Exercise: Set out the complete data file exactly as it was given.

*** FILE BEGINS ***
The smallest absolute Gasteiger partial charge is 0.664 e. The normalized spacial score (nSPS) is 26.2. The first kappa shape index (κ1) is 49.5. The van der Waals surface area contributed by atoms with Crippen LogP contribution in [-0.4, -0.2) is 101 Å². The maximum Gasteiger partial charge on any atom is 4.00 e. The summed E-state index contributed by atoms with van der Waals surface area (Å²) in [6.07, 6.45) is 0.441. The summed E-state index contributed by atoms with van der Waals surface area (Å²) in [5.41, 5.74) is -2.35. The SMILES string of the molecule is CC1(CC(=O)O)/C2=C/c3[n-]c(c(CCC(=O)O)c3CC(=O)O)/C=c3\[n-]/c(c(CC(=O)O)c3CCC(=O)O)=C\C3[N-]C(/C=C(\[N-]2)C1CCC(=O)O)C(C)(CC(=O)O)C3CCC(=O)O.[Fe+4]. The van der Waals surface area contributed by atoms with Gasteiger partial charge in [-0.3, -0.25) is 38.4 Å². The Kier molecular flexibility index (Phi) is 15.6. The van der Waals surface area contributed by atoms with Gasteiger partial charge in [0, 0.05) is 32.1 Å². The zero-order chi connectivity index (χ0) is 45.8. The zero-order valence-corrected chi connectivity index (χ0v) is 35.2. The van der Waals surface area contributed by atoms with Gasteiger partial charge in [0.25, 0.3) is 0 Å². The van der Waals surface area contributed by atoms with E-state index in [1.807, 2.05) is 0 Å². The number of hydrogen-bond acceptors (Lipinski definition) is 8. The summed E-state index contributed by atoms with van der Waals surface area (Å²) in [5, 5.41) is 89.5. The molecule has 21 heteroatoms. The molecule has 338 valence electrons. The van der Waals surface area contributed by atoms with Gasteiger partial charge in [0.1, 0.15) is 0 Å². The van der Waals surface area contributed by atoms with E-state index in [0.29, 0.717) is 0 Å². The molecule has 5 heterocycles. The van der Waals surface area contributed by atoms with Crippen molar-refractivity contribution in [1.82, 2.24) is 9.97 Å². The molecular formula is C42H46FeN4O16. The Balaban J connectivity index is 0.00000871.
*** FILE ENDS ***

The smallest absolute Gasteiger partial charge is 0.664 e. The normalized spacial score (nSPS) is 26.2. The first kappa shape index (κ1) is 49.5. The van der Waals surface area contributed by atoms with Crippen LogP contribution in [-0.4, -0.2) is 101 Å². The maximum Gasteiger partial charge on any atom is 4.00 e. The summed E-state index contributed by atoms with van der Waals surface area (Å²) in [6.07, 6.45) is 0.441. The summed E-state index contributed by atoms with van der Waals surface area (Å²) in [5.41, 5.74) is -2.35. The SMILES string of the molecule is CC1(CC(=O)O)/C2=C/c3[n-]c(c(CCC(=O)O)c3CC(=O)O)/C=c3\[n-]/c(c(CC(=O)O)c3CCC(=O)O)=C\C3[N-]C(/C=C(\[N-]2)C1CCC(=O)O)C(C)(CC(=O)O)C3CCC(=O)O.[Fe+4]. The van der Waals surface area contributed by atoms with Gasteiger partial charge in [-0.3, -0.25) is 38.4 Å². The Kier molecular flexibility index (Phi) is 15.6. The van der Waals surface area contributed by atoms with Gasteiger partial charge in [0, 0.05) is 32.1 Å². The zero-order chi connectivity index (χ0) is 45.8. The zero-order valence-corrected chi connectivity index (χ0v) is 35.2. The van der Waals surface area contributed by atoms with Gasteiger partial charge in [0.25, 0.3) is 0 Å². The van der Waals surface area contributed by atoms with E-state index in [1.807, 2.05) is 0 Å². The number of hydrogen-bond acceptors (Lipinski definition) is 8. The summed E-state index contributed by atoms with van der Waals surface area (Å²) in [5, 5.41) is 89.5. The molecule has 21 heteroatoms. The molecule has 338 valence electrons. The van der Waals surface area contributed by atoms with Gasteiger partial charge in [0.1, 0.15) is 0 Å². The van der Waals surface area contributed by atoms with E-state index in [0.29, 0.717) is 0 Å². The molecule has 5 heterocycles. The van der Waals surface area contributed by atoms with Crippen molar-refractivity contribution in [1.82, 2.24) is 9.97 Å². The molecular formula is C42H46FeN4O16. The Balaban J connectivity index is 0.00000871.